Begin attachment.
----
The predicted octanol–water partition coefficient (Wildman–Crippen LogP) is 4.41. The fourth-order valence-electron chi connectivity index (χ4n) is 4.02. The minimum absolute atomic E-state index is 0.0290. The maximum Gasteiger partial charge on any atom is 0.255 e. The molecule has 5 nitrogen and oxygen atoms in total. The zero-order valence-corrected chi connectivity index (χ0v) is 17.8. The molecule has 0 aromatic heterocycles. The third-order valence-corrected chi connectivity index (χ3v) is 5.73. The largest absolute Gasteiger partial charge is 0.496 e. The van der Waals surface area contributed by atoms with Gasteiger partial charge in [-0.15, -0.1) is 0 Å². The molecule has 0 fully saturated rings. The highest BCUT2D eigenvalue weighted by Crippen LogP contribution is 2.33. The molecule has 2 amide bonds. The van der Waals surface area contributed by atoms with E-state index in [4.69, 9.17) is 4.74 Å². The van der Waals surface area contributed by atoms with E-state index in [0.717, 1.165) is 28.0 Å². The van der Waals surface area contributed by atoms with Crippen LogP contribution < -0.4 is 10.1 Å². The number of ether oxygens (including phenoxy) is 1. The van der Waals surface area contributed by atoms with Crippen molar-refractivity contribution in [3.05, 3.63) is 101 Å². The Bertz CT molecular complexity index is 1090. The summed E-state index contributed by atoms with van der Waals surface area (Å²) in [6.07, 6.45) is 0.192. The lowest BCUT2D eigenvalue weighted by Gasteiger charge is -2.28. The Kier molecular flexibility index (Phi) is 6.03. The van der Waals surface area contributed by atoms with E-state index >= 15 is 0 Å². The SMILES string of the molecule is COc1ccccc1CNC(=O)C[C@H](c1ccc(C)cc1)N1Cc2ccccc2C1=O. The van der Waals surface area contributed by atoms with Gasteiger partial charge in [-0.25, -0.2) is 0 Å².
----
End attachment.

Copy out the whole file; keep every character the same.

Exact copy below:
The predicted octanol–water partition coefficient (Wildman–Crippen LogP) is 4.41. The fourth-order valence-electron chi connectivity index (χ4n) is 4.02. The minimum absolute atomic E-state index is 0.0290. The maximum Gasteiger partial charge on any atom is 0.255 e. The molecule has 5 nitrogen and oxygen atoms in total. The zero-order valence-corrected chi connectivity index (χ0v) is 17.8. The molecule has 0 aromatic heterocycles. The third-order valence-corrected chi connectivity index (χ3v) is 5.73. The largest absolute Gasteiger partial charge is 0.496 e. The van der Waals surface area contributed by atoms with Gasteiger partial charge in [-0.15, -0.1) is 0 Å². The molecule has 0 fully saturated rings. The highest BCUT2D eigenvalue weighted by Crippen LogP contribution is 2.33. The molecule has 2 amide bonds. The van der Waals surface area contributed by atoms with E-state index in [4.69, 9.17) is 4.74 Å². The van der Waals surface area contributed by atoms with E-state index in [0.717, 1.165) is 28.0 Å². The van der Waals surface area contributed by atoms with Crippen LogP contribution < -0.4 is 10.1 Å². The number of ether oxygens (including phenoxy) is 1. The van der Waals surface area contributed by atoms with Crippen molar-refractivity contribution in [3.05, 3.63) is 101 Å². The Bertz CT molecular complexity index is 1090. The summed E-state index contributed by atoms with van der Waals surface area (Å²) in [6.07, 6.45) is 0.192. The lowest BCUT2D eigenvalue weighted by Gasteiger charge is -2.28. The Kier molecular flexibility index (Phi) is 6.03. The van der Waals surface area contributed by atoms with E-state index >= 15 is 0 Å². The SMILES string of the molecule is COc1ccccc1CNC(=O)C[C@H](c1ccc(C)cc1)N1Cc2ccccc2C1=O. The van der Waals surface area contributed by atoms with Gasteiger partial charge in [-0.25, -0.2) is 0 Å².